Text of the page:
2 Hopkins v. Swansea, 4 M. & W. v. New Orleans, 12 La. An. 515; An621, 641; S. v. Williams, 11 S. C. 288; napolis v. S., 30 Md. 112; S. v. Union, (R. R. Co. v. Hines, 82 Ill. Ap. 488; 4 Vroom, 350. And see S. v. Person, R. R. Co. v. Village of Allamount, 84 3 Vroom, 134; Brackett t. P., 72 Ill. Ill. Ap. 274; Water-works Co. v. New 593; [Crook v. P., 106 Ill. 237; 5 Am. Orleans, 164 U. S. 471; City v. Wilson, & Eng. Corp. Cas 460; Coyle v. Mc

act on the corporators against their will, except as or unless restrained by the constitution. But not unfrequently an act incorporating a municipality is passed to be accepted or rejected by those to be affected thereby as they may choose, and such proceeding is always permissible, while still it is not necessary.'

Incidental power to make by-laws.- An incident of every such corporation, even where its charter or incorporating act is silent on the subject, is the power to make by-laws. Commonly the authority is conferred in express words, and it is competent for legislation to do this; & but the general power results equally from the very existence of the corporation."

$ 19. Extent of incidental power.- Neither a general statutory power to make by-laws, “nor,” in the words of an EngIntyre, 7 Hous. (Del) 44; Ward v. * Blessing v. Galveston, 42 Tex. 641. City, 121 N. C. 1; Galloway v. Tavares, • Blackstone, ut sup.; Willcock, 37 Fla. 58. In construing a munici- Corp. 99, 100; Rex v. Westwood, 2 pal ordinance the same rules govern Dow. & C. 21, 4 Bligh (N. S.), 213, 7 as apply to the general statutes. Bing. 1, 4 B. & C. 781; Com. v. StodPittsburg, etc. Ry. Co. v. Hays, 17 der, 2 Cush. 562, 569, [48 Am. D. 679;] Ind. Ap. 261, 45 N. E. R. 675. The rule Angell & Ames, Corp., SS 110, 325. generally adopted in this country 6.8. v. Noyes, 10 Fost. (N. H.) 279; providing that acts of the legislature S. v. Simonds, 3 Mo. 414; (Fred v. Ry. sball embrace but one subject, which Co., 65 Mo. Ap. 121; Water Co. v. shall be expressed in the title, has no Aurora, 129 Mo. 540, 31 S. W. R. 946; application to municipal corpora. City v. Wilson, 15 Utah, 53; St. Rantions. Ex parte Haskell, 112 Cal. 412.] sen v. Ireg, 42 Neb. 186, 60 N. W. R.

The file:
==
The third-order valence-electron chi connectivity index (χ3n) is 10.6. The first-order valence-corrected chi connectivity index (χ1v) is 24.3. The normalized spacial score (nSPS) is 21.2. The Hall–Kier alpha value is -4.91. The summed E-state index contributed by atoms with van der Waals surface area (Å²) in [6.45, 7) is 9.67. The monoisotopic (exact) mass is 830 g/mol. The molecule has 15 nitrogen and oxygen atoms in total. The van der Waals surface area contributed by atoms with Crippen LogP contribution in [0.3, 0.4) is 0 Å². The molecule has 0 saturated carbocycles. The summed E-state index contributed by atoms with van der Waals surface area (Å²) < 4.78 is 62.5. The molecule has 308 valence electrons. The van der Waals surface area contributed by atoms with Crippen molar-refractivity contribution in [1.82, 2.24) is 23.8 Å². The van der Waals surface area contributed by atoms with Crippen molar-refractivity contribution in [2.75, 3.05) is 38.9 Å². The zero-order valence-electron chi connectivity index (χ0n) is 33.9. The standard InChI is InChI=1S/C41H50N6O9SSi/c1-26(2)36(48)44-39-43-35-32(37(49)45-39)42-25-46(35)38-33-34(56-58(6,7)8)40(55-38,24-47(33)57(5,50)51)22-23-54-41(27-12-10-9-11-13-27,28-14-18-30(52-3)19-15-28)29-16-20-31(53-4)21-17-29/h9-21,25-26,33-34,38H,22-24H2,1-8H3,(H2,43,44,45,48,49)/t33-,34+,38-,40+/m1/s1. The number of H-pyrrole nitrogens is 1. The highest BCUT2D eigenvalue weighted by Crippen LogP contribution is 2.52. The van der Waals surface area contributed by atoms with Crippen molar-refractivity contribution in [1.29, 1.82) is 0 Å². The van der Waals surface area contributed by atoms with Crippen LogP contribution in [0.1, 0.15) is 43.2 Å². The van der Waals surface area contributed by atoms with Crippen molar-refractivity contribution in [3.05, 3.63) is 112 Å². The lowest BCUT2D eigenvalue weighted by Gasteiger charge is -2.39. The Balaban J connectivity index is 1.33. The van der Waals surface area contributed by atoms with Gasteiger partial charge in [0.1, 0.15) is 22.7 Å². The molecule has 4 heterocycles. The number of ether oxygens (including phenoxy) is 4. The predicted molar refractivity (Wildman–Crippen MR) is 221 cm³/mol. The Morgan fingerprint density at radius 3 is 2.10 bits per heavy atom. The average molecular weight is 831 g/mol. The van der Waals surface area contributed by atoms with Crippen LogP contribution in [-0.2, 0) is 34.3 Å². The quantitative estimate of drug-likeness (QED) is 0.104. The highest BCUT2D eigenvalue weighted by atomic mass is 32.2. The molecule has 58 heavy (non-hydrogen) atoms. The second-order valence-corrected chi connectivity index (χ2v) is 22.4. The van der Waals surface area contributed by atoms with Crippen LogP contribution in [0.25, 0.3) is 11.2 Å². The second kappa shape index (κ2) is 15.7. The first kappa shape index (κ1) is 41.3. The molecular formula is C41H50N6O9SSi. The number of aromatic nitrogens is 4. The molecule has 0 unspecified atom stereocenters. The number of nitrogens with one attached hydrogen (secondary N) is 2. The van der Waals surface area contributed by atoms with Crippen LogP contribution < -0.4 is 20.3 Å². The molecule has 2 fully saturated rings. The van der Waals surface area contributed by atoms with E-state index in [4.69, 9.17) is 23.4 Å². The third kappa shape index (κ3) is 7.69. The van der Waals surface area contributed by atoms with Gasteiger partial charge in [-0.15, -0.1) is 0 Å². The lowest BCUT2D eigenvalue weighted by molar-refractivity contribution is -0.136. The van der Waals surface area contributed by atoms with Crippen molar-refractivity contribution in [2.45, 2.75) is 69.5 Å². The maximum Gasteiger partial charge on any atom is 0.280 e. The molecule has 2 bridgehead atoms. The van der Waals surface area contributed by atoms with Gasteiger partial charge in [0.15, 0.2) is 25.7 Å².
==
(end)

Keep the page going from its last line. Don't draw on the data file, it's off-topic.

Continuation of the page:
i Paterson v. Society, 4 Zab. 385; 601.) San Francisco v. Canavan, 42 Cal. 7 “ Though power to make laws is 541; S. v. Jennings, 27 Ark. 419; City given by special clause in all incorV. Shields, 52 Mo. 351. See P. v. Ben- porations, yet it is needless; for I nett, 29 Mich. 451, (18 Am. R. 107;] hold it to be included, by law, in the Manly r. Raleigh, 4 Jones Eq. 370; P. very act of incorporating, as is also r. Chicago, 51 III. 17, 58, (2 Am. R. 278;] the power to sue, to purchase, and Harward v. St. Clair, etc. Drainage the like. For, as reason is given to Co., 51 III. 130; Lovingston v. Wider, the natural body for the governing 53 IIL 302

of it, so the body corporate must 2S. v. McFadden, 23 Minn. 40; Mil- have laws, as a politic reason, to govner v. Pensacola, 2 Woods. 632; Bank ern it; but those laws must ever be of State v. Bank of Cape Fear, 13 Ire. subject to the general law of the 75; 8. v. Canaday, 73 N. C. 198, (21 realm, as subordinate to it. And, Am. R. 465;] Mosher v. Independent therefore, though there be no proSchool District, 44 Iowa, 122. viso for that purpose, the law sup